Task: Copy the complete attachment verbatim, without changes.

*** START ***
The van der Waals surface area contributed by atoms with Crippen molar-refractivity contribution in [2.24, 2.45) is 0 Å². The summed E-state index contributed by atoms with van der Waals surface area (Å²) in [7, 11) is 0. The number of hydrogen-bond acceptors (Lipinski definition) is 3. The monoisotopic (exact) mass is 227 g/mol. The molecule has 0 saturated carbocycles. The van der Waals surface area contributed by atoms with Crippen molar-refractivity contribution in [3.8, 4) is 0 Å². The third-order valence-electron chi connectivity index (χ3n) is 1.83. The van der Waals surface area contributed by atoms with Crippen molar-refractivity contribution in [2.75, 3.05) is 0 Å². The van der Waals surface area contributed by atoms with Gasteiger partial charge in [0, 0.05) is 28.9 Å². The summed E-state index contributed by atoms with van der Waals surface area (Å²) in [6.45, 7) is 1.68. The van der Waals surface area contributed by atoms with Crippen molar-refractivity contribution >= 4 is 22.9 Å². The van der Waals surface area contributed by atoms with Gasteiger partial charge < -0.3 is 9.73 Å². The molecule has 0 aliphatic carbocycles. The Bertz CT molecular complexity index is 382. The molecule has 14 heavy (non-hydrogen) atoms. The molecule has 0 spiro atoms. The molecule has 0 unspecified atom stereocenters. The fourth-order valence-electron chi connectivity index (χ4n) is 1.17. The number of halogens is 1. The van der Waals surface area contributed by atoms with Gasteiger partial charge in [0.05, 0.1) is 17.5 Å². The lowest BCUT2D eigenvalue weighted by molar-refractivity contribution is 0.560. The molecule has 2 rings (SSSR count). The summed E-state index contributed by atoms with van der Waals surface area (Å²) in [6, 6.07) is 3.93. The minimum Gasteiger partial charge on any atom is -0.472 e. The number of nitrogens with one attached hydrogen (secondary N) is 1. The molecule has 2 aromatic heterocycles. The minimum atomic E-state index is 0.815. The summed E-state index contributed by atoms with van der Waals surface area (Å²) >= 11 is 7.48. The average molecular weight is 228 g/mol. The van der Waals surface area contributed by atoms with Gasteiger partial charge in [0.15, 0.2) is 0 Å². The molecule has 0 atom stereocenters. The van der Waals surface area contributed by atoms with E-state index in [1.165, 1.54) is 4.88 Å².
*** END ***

The van der Waals surface area contributed by atoms with Crippen molar-refractivity contribution in [2.24, 2.45) is 0 Å². The summed E-state index contributed by atoms with van der Waals surface area (Å²) in [7, 11) is 0. The number of hydrogen-bond acceptors (Lipinski definition) is 3. The monoisotopic (exact) mass is 227 g/mol. The molecule has 0 saturated carbocycles. The van der Waals surface area contributed by atoms with Crippen molar-refractivity contribution in [3.8, 4) is 0 Å². The third-order valence-electron chi connectivity index (χ3n) is 1.83. The van der Waals surface area contributed by atoms with Crippen molar-refractivity contribution in [2.75, 3.05) is 0 Å². The van der Waals surface area contributed by atoms with Gasteiger partial charge in [0, 0.05) is 28.9 Å². The summed E-state index contributed by atoms with van der Waals surface area (Å²) in [6.45, 7) is 1.68. The van der Waals surface area contributed by atoms with Crippen molar-refractivity contribution >= 4 is 22.9 Å². The van der Waals surface area contributed by atoms with Gasteiger partial charge < -0.3 is 9.73 Å². The molecule has 0 aliphatic carbocycles. The Bertz CT molecular complexity index is 382. The molecule has 14 heavy (non-hydrogen) atoms. The molecule has 0 spiro atoms. The molecule has 0 unspecified atom stereocenters. The fourth-order valence-electron chi connectivity index (χ4n) is 1.17. The number of halogens is 1. The van der Waals surface area contributed by atoms with Gasteiger partial charge in [0.05, 0.1) is 17.5 Å². The lowest BCUT2D eigenvalue weighted by molar-refractivity contribution is 0.560. The molecule has 2 rings (SSSR count). The summed E-state index contributed by atoms with van der Waals surface area (Å²) in [6, 6.07) is 3.93. The minimum Gasteiger partial charge on any atom is -0.472 e. The number of nitrogens with one attached hydrogen (secondary N) is 1. The molecule has 2 aromatic heterocycles. The minimum atomic E-state index is 0.815. The summed E-state index contributed by atoms with van der Waals surface area (Å²) >= 11 is 7.48. The average molecular weight is 228 g/mol. The van der Waals surface area contributed by atoms with Gasteiger partial charge in [0.15, 0.2) is 0 Å². The molecule has 0 atom stereocenters. The van der Waals surface area contributed by atoms with E-state index in [1.165, 1.54) is 4.88 Å².